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YOLANDA (11 photos that i took that shook me)



(1)This was the Monday after Yolanda, Exodus started.

it has been a year since Yolanda hit Tacloban. Many things have already changed. Some of the street lights are up. There are new establishments at Burgos St. The city seems alive again. But as I walk through out the city, it is clear that the wounds of the people are still healing. You could still feel the anger and the disappointment the people are having towards the government. One lady said that people here are just too patient but I totally disagree. People just got tired of waiting and moved on in their own little ways. Good thing there were NGOs that were willing to help the wounded and the broken. (Thank you)

I show you these pictures so that we remember what f*cked up shiznik we’ve been through and to thank the Lord that we are still alive and well…

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Remembering Yolanda


Opinion Mashup

It is now exactly a year after that horrific calamity that was Yolanda.

The Catholic bishops have called for prayers on this day each year so that we continue to remember the great human toll the mighty typhoon took — and the great misery aggravated by incompetent government response to what happened.

Even as the national government warned communities in the path of the storm about the great dangers posed by this freak of nature, little was actually done to mitigate the calamity. There were no ships filled with relief goods readied in safe ports before the storm struck. There was no deployment of troops to quickly restore the vital ro-ro ports through which rescue and relief would pass. Recall that the US military was first on the scene in any meaningful way after the storm passed.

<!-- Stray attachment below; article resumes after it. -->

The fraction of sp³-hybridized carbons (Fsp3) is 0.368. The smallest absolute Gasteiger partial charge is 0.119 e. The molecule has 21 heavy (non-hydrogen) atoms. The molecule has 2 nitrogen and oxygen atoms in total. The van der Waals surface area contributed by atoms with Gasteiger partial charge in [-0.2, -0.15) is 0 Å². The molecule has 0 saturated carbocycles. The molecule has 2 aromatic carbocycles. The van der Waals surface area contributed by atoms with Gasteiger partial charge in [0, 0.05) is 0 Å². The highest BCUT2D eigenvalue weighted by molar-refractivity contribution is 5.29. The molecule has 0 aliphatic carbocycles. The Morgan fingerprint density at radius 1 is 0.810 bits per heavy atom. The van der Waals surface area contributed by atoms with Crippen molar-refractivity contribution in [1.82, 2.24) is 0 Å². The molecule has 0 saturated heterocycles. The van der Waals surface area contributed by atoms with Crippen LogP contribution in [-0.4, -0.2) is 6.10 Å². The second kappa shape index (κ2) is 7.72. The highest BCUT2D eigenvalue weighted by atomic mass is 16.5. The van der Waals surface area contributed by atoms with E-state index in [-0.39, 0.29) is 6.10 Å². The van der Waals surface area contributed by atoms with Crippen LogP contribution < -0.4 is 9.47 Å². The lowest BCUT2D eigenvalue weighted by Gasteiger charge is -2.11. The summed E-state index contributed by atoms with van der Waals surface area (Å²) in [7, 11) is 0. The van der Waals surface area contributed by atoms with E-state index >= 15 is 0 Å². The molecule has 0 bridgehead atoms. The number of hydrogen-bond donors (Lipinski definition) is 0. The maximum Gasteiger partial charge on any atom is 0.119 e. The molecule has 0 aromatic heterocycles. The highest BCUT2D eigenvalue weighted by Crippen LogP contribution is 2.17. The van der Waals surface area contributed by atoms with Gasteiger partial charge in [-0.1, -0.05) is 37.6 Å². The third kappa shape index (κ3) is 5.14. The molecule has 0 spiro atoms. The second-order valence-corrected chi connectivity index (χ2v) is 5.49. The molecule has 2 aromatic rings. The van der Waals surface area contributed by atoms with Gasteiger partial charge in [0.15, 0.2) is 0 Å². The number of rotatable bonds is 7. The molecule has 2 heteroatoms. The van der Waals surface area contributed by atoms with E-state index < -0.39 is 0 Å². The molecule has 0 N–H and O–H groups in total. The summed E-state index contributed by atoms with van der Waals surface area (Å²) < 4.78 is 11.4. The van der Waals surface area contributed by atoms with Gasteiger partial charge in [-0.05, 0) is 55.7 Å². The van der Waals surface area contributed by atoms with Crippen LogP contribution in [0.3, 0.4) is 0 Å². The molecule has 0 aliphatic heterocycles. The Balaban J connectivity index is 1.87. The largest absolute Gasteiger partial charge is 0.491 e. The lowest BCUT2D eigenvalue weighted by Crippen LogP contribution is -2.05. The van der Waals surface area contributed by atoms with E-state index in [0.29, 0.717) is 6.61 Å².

What could be more telling of the state of government readiness than the…

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Typhoon Haiyan Remembered

Stories From The Field

Typhoon Haiyan Remembered

It is almost a year since the most powerful storm ever recorded hit the island communities of the Philippines. Thanks to the support of our donors, ShelterBox launched one of its largest responses to date and is still today committed to assisting families that were affected by the storm. Throughout the coming week we will look back on Typhoon Haiyan as we remember the communities in the Philippines that suffered at the violence of the storm, and the communities around the world that rallied together in their support. 

Typhoon Haiyan struck the Philippines on 8 November 2013 claiming 6,200 lives and destroying a million homes. In the five months following the disaster, more than 100 ShelterBox response team volunteers have delivered emergency shelter to help over 7,200 families, including 1,513 ShelterBoxes. We distributed an additional 5,763 tents, but ShelterBox also provided other non-food items including 10,000 solar lights, 870 water…

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Ryan Chua



One Year After Typhoon Yolanda (Haiyan)

In Remembrance Of Super Typhoon Haiyan

Jotting Down Grace

Here are my favorite collection of photographs I took when we visited my family and friends in the Philippines two months after the typhoon.

I was not there when it happened but I will never forget the agony of waiting to hear my family. It took many days. When I finally hear my brother’s voice to inform me that they were all okay, I couldn’t compose myself, I was overjoyed.

Blessings to those who are relentlessly moving on despite what they’ve been through.

To my Aunt Nelly, who are not found, we will always remember you. You raised two beautiful children and are great parents to your grand-babies.

My heart is full of gratitude to countries, organizations, volunteers, missionaries, neighbors, brothers and sisters, even strangers who become friends who reached out to give help.

What would life be if we are living alone? How can one survive amidst turmoil?